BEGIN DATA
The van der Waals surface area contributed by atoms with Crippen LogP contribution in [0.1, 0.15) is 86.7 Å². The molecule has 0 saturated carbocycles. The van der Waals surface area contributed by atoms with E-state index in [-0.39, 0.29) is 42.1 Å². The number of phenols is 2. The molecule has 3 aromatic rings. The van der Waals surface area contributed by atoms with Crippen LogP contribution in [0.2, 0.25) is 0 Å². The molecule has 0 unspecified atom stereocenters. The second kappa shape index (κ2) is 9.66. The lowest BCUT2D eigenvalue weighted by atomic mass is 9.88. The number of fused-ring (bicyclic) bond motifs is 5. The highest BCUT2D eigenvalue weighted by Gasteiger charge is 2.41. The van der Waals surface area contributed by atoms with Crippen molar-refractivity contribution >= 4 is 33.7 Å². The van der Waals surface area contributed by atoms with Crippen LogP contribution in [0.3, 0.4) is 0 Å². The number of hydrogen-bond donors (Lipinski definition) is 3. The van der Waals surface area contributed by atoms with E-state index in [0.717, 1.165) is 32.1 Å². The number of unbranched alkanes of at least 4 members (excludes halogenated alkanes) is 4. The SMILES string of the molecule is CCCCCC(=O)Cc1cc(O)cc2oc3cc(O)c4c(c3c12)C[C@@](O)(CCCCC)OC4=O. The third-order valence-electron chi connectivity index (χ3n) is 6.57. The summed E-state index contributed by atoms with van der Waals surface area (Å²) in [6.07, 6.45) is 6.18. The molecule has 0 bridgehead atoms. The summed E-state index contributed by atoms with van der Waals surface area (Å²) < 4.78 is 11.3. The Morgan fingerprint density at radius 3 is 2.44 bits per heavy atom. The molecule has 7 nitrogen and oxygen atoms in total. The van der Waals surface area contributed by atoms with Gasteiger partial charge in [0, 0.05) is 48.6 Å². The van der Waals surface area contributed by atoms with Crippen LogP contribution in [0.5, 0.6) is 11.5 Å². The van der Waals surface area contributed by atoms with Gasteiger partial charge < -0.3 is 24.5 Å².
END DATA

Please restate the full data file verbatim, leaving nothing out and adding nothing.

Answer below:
The van der Waals surface area contributed by atoms with Crippen LogP contribution in [0.1, 0.15) is 86.7 Å². The molecule has 0 saturated carbocycles. The van der Waals surface area contributed by atoms with E-state index in [-0.39, 0.29) is 42.1 Å². The number of phenols is 2. The molecule has 3 aromatic rings. The van der Waals surface area contributed by atoms with Crippen LogP contribution in [0.2, 0.25) is 0 Å². The molecule has 0 unspecified atom stereocenters. The second kappa shape index (κ2) is 9.66. The lowest BCUT2D eigenvalue weighted by atomic mass is 9.88. The number of fused-ring (bicyclic) bond motifs is 5. The highest BCUT2D eigenvalue weighted by Gasteiger charge is 2.41. The van der Waals surface area contributed by atoms with Crippen molar-refractivity contribution >= 4 is 33.7 Å². The van der Waals surface area contributed by atoms with Crippen LogP contribution in [0.3, 0.4) is 0 Å². The number of hydrogen-bond donors (Lipinski definition) is 3. The van der Waals surface area contributed by atoms with E-state index in [0.717, 1.165) is 32.1 Å². The number of unbranched alkanes of at least 4 members (excludes halogenated alkanes) is 4. The SMILES string of the molecule is CCCCCC(=O)Cc1cc(O)cc2oc3cc(O)c4c(c3c12)C[C@@](O)(CCCCC)OC4=O. The third-order valence-electron chi connectivity index (χ3n) is 6.57. The summed E-state index contributed by atoms with van der Waals surface area (Å²) in [6.07, 6.45) is 6.18. The molecule has 0 bridgehead atoms. The summed E-state index contributed by atoms with van der Waals surface area (Å²) < 4.78 is 11.3. The Morgan fingerprint density at radius 3 is 2.44 bits per heavy atom. The molecule has 7 nitrogen and oxygen atoms in total. The van der Waals surface area contributed by atoms with Gasteiger partial charge in [0, 0.05) is 48.6 Å². The van der Waals surface area contributed by atoms with Crippen LogP contribution in [0.5, 0.6) is 11.5 Å². The van der Waals surface area contributed by atoms with Gasteiger partial charge < -0.3 is 24.5 Å².